Four manufacturers – TotalEnergies, Heidelberg Materials, Lafarge and Lhoist – and two gas operators, GRT gaz and Elengy, announced on Monday the launch of a “large-scale project” to capture CO2 at sites in western France for permanent geological storage.
Collective commitment: GOCO2 project partners prepare for decarbonization by 2030
The project, called GOCO2, is designed to enable manufacturers to “accelerate the decarbonization of industrial sites in Western France, in addition to actions to avoid and reduce CO2 emissions”. Supported by the Pays-de-la-Loire region and the Grand Port Maritime de Nantes-Saint-Nazaire, “it aims to develop an investment program for CO2 capture on industrial sites”, they add.
The project aims to transport CO2 “by pipeline to the Saint-Nazaire maritime export terminal for permanent geological storage, with an estimated capacity of 2.6 million tonnes per year by 2030”, say the project sponsors, without specifying the location of the storage areas.
“Convinced of the benefits of a collective approach, the partners in the GOCO2 project are preparing to jointly undertake the studies required for this decarbonization project scheduled for 2030”, they emphasize.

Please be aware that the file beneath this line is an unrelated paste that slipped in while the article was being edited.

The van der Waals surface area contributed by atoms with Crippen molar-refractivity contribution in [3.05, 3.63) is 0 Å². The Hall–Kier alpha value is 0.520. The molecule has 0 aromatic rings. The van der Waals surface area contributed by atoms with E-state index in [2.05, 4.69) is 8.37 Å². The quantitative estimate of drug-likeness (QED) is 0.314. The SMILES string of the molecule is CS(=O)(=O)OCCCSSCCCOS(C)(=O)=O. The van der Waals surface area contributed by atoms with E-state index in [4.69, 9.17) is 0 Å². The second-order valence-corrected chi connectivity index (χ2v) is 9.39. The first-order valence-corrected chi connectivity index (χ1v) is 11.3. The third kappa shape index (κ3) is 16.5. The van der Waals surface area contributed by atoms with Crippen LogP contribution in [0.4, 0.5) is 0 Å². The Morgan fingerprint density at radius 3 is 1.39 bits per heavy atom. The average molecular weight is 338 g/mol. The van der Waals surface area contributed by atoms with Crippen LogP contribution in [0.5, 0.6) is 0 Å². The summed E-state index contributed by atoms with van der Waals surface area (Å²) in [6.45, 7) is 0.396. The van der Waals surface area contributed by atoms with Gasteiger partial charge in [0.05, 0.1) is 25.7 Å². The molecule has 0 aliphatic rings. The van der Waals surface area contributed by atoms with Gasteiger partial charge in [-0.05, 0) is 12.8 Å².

CO2 elimination on the front line: an essential solution for combating climate change
According to the industrialists, this decarbonation project, “the largest in western France in terms of the volume of CO2 captured and transported”, could “eventually transport and export up to 4 million tonnes of CO2 per year by 2050, i.e. more than 75% of industrial emissions in western France by that date”.
GOCO2, which benefits “in part from existing infrastructure at the Nantes-Saint Nazaire major seaport”, will “eventually be able to transport CO2 emissions from other industrial plants in the Grand-Ouest region, or biogenic CO2 from biomethane purification”, according to the press release.
Long seen as marginal, CO2 elimination measures are now considered a necessary tool in the fight against climate change by the Intergovernmental Panel on Climate Change (IPCC).
Last year, the IPCC report changed its mind about CO2 capture, stating that reducing greenhouse gas emissions would not be enough to meet the Paris Agreement targets by 2050. As global warming accelerates, CO2 will also have to be removed from the atmosphere.